2019-03-22 18:59:00
Internet pushes the concept of ‘free’ content, supported by advertising advertising/economics/market data/movies/music

International Herald Tribune

“FIFA 07,” a video game for soccer fans, costs around €50 in Europe. In South Korea, five million players have downloaded the online version free — yet Electronic Arts, the publisher, is cheering them on.

Realizing that it was impossible to sell “FIFA Online” in a country where piracy is rampant, Electronic Arts started giving away the game last spring. Once the players were hooked, the company offered for sale ways to gain an edge on opponents; extending the career of a star player, for instance, costs less than $1. Since May, Electronic Arts has sold 700,000 of these enhancements.

In the traditional media world, as well, readers
are turning to free: According to the World Association of Newspapers
in Paris, at least 28 million free newspapers are distributed every day
around the world, 19 million of them in Europe, where the total has
doubled over the past three years. And digital over-the-air TV systems
like Freeview in Britain now offer dozens of channels, providing an
alternative to pay-TV for consumers who refuse to limit themselves to a
handful of viewing options.

Qtrax will resemble illegal file-sharing
networks, using peer-to-peer technology to help users find and download
music. But executives hope that the promise of a licensed, safe and
legitimate service will attract users weaned on digital music but
unwilling to pay for it.

“There’s a whole generation of consumers who think free music is a
birthright,” said Allan Klepfisz, chief executive of Brilliant
Technologies, which is developing Qtrax. “The closer you are with a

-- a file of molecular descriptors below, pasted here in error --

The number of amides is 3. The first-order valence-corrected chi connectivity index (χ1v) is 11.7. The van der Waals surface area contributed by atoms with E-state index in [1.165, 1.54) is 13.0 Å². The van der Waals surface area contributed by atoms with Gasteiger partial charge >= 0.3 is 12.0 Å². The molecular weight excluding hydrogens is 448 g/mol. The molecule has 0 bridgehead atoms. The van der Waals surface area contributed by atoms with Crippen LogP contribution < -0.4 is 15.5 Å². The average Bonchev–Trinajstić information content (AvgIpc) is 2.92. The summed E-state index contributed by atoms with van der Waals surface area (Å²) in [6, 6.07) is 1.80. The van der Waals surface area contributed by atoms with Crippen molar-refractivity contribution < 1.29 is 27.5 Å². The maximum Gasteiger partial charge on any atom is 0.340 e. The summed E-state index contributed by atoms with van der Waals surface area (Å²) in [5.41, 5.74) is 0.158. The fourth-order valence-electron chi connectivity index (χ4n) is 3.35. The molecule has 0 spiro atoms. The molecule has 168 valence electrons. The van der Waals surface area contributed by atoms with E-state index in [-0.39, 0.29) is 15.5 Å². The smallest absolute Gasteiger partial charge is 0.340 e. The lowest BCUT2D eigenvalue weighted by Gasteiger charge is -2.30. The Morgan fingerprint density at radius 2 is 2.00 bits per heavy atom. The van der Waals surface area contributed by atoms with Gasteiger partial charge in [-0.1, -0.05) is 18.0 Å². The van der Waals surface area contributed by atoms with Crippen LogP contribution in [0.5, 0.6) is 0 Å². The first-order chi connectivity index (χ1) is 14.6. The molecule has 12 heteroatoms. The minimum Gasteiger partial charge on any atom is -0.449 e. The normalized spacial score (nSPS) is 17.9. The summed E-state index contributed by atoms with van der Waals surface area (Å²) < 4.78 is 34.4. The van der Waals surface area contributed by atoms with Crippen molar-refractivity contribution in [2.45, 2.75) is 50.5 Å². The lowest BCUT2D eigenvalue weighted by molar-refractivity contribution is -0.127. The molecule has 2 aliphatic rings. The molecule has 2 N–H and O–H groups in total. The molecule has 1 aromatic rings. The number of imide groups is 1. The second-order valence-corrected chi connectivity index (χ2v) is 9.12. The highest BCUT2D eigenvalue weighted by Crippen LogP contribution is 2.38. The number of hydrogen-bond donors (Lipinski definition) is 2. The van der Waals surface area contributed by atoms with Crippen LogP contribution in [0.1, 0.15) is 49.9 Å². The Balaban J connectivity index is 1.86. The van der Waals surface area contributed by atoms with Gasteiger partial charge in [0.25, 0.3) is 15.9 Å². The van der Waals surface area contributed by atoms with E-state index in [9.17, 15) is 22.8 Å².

business model to current consumer behavior, the better your chance of
success.”

Worldwide, media spending by consumers and
business users still handily outstrips advertising, by $944 billion to
$385 billion, according to PricewaterhouseCoopers. But growth in
consumer spending on media in the United States has slowed sharply in
the past few years, analysts say.

Worldwide, PricewaterhouseCoopers expects spending on high-speed
Internet access, which delivers digitized media, to increase faster
than outlays on content that traditionally comes with a price tag —
books, magazines, cinema tickets and CDs, for instance. Global consumer
spending on Internet access is expected to rise at an 11.9 percent
annual rate through 2010, according to the firm.

To be sure, consumer spending on media is not
going to disappear anytime soon. According to a survey of 130 media
executives from around the world, conducted recently by Accenture, 31
percent forecast that subscription models would be the dominant
business model in five years’ time, with 25 percent opting for
so-called pay-per-play funding.

But 37 percent said advertiser financing would be the predominant business model in five years’ time.

Can media companies adapt to a world in which “free is the new paid”?

Sorry, the comment form is closed at this time.